The benefits of antiphonal violins are plain even in the wonderfully shaped introduction. This is one of those works that is the easy answer to the question "why antiphonal violins?" and I am surprised that so few recordings feature this arrangement. It just adds to the edginess and wild originality that pervades the work. I have no idea why Rattle, in his recent Berlin recording, reverted to lumping the violins together when he does not most of the time. That SF was far too plush and comfortable as most of the modern symphony orchestra recordings are, sadly, which makes them doomed to fail. As it happens, Ticciati seats his cellos centre-right in this recording. with violas centre-left and eminently audible.

Ticciati paces the first movement perfectly so that the climax is a right old riot as it should be. He never loses a lucid sense of pacing either in these exciting moments throughout the piece, even in the coda of the finale. The second movement waltz is graceful and charming as the strings are permitted a little more vibrato here. Listen out for the all-important 1st/2nd violin dialogue in the frenzied close of this movement! The third movement has beautifully played oboe and cor anglais solos and one senses a great deal of concentration here from all the players. The 'thunder' on the timps sounds particularly chilling. The March to the Scaffold in the fourth movement is swifter than I expected but is exciting and the timp players, otherwise faultless, get their timing perfectly right only in the repeat of the exposition. For the record, all the repeats in this piece are observed, thankfully.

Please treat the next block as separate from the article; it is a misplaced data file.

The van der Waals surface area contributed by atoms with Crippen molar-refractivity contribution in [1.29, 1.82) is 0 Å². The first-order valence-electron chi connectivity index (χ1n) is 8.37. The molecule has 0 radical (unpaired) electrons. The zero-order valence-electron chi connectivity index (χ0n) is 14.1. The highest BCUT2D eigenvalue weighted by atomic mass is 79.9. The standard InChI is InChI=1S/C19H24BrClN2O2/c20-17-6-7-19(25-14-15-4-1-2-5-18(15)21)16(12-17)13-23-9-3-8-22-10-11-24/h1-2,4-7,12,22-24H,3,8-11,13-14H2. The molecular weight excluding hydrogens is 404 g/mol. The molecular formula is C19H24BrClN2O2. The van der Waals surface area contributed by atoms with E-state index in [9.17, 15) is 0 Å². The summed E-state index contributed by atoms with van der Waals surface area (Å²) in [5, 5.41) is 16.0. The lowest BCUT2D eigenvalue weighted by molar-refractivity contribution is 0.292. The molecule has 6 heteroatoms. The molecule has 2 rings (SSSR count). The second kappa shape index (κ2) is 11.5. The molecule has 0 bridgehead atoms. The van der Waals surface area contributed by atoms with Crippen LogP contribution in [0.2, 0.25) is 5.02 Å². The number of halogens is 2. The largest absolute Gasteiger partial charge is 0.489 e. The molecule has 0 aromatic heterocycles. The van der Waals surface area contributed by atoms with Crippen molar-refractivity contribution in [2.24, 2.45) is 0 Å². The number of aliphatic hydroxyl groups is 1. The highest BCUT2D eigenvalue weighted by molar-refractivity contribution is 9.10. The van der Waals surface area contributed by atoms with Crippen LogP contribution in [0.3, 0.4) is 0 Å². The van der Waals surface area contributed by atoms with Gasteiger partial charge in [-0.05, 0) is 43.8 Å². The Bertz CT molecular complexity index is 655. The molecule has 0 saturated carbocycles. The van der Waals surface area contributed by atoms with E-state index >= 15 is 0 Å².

The finale is rightly vulgar - check out the rasping lower brass and shrieking clarinets! The coda, as mentioned above, gains pace only fractionally and the vital lower brass contributions can be heard throughout. As a bonus, there's a nice reading of the Beatrice et Benedict overture, too. Bravo!

My benchmarks:

This one!

South West German Radio Symphony Orchestra (Stuttgart)/Sir Roger Norrington (a full-size modern orchestra with period manners, employing not only antiphonal violins but harps, too!)

Concertgebouw Orchestra/Sir Colin Davis (a revelatory reading that is not to be missed in full-bodied orchestral sound but with the lucidity of texture that only this orchestra can muster so well; also features the additional ad lib cornet contributions that are absent in the urtext edition of the score. Davis's LSO Live remake is also fine but the Barbican acoustic renders the sound a bit too dry and chunky for my taste. Violins not antiphonal but the recording gives good separation nonetheless)


You might also like to know that all of these recordings are available on SACD, if you're into that. Please see for reviews of these discs and many more. The website features reviews by folks a lot more experienced at reviewing than me. If you're into downloading, like me, then you might be interested to have a look at, where recordings such as the above can be downloaded at ridiculously cheap prices much of the time, if you subscribe.